MongoDB Schema Design: Data as Documents

This is a write-up of Kyle Banker's talk at the 2010 MongoUK conference in London. It was very useful; I only wish I'd been able to note more of it down.


Kyle's advice is to get to know the database by playing with it. Head over to and have a play with it. Become comfortable just playing around with data.

It's important to think about the design goals of MongoDB. Mongo is something between a key-value store and a relational database. Key-value stores don't know anything about the content of their values; they're very simple. As a result of the simplicity they scale extremely well.

On the other hand, a relational database has a rich understanding of the structure of your data. Mongo sits somewhere between the two; it scales really well, but still understands something about your data.

The basic unit of data in MongoDB is the document. There are various ways we can access the data in a document. For example, map-reduce allows us to access our documents in ways that you might not immediately expect from the structure of the document.

Data modelling

To model data in Mongo we need to think in terms of "rich documents" (to explain the concept of a rich document Kyle showed a slide with a document containing several embedded documents). We can write queries that search for documents as a function of the contents of their embedded documents.

We can update rich documents atomically:

db.orders.update({'_id': order_id},
    {'$push': {'line_items':
        {'sku': 'wm-123',
         'price': 1299,
         'title': 'Wes Mongtgomery; Smokin\''}}});

You can use the positional operator to set a new quanity, in a single operation:

    {'_id': order_id, 'line_items.sku': 'wm-123'},
    {'$set': {'line_items.$.quantity': 2}});

Map-reduce allows you to write something similar to a SQL view; you define a map that pulls some fields out of a document. Then you can define a reduce function that knows how to operate on those fields, storing whatever it sees fit in another collection. You can then run queries on that collection.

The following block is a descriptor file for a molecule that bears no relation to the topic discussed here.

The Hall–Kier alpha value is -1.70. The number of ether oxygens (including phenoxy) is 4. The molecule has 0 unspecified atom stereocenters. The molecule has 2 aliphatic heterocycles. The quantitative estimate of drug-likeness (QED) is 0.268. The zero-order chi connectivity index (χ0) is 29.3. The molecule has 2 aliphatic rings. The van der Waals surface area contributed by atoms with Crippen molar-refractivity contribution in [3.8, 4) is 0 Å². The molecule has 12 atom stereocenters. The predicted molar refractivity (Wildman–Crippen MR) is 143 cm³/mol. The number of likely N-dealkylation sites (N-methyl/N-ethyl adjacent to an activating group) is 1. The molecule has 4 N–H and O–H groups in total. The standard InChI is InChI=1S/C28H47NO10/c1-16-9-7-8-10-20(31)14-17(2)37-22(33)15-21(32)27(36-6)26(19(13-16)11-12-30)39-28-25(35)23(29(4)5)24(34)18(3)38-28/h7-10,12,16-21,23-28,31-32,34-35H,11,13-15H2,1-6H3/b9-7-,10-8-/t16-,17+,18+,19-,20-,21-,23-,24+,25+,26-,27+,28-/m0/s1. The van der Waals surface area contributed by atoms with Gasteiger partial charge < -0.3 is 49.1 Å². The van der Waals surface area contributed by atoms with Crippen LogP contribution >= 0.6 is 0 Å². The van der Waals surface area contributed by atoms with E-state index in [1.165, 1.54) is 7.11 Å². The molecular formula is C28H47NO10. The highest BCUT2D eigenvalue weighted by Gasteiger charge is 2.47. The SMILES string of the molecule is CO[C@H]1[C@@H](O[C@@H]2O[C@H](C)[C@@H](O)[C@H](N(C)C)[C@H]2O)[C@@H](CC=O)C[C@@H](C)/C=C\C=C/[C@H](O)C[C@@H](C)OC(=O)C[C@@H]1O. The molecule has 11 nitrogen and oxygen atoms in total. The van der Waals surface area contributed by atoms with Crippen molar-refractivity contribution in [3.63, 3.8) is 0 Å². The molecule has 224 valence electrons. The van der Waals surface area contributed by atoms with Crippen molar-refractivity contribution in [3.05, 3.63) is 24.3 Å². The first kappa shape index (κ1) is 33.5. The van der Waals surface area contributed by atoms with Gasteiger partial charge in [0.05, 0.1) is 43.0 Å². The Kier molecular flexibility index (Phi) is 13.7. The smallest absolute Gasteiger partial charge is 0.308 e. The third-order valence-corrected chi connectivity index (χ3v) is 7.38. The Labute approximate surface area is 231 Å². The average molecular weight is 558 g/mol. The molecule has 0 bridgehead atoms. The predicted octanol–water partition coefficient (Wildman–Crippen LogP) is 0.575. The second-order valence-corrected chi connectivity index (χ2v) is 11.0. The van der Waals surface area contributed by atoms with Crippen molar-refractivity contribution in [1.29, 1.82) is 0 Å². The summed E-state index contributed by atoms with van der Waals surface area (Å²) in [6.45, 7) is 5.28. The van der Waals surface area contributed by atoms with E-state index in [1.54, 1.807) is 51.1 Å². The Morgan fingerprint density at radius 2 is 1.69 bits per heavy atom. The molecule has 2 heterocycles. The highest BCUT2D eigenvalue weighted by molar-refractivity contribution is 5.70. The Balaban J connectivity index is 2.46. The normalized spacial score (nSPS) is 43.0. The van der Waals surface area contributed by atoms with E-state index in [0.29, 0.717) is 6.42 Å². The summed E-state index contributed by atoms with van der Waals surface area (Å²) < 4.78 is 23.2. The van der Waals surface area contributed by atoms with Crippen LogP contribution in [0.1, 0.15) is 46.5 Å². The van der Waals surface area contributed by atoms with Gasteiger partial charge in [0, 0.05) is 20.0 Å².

Rich documents

You can think of a rich document (i.e. a document with embedded documents within it) as being "pre-joined" data structures.

Arrays are very useful in MongoDB. The database knows how to index an array so that you can query it for documents whose arrays contain a specific value. Given a bunch of documents with this data structure and index:

link = {
    title: "MongoDB Schema Design",
    url: "",
    tags: ['mongodb', 'schemas', 'denormalization']

db.links.ensureIndex({tags: 1}); can query for documents that have specific tags:

db.links.find({tags: 'schemas'});

Embedding vs referencing

When should you embed data within another document, and when should you store the potentially embedded data in a separate collection?

Embedded documents are good for fast queries. The embedded documents are also always available with the parent documents, without the need to run further queries to retrieve them.

Embedded and nested documents are good for storing complex hierarchies. Again, the document appears with the parent. They are, however, harder to query as you have to specify multiple levels when querying on inner documents.

Normalised documents are a perfectably acceptable way to use MongoDB. Think about the needs of your app and the tradeoffs that you'll need to make when writing your queries. Normalised documents provide maximum flexibility.


Kyle gave lots of examples demonstrating Mongo's suitability for use in e-commerce applications. If you're interested you should take a look at the slides (you'll find the link below). There were lots of code examples that I didn't manage to note down during his talk.

Somebody asked about MongoDB's suitability for managing financial transactions, given the lack of multi-object transactions. Kyle has a blog post on handling E-commerce Inventory with Mongo on his web site. John Nunemaker has written a follow up post that is also worth a read.


A very interesting talk from an excellent presenter. The slides are online. Kyle is @hwaet on Twitter.

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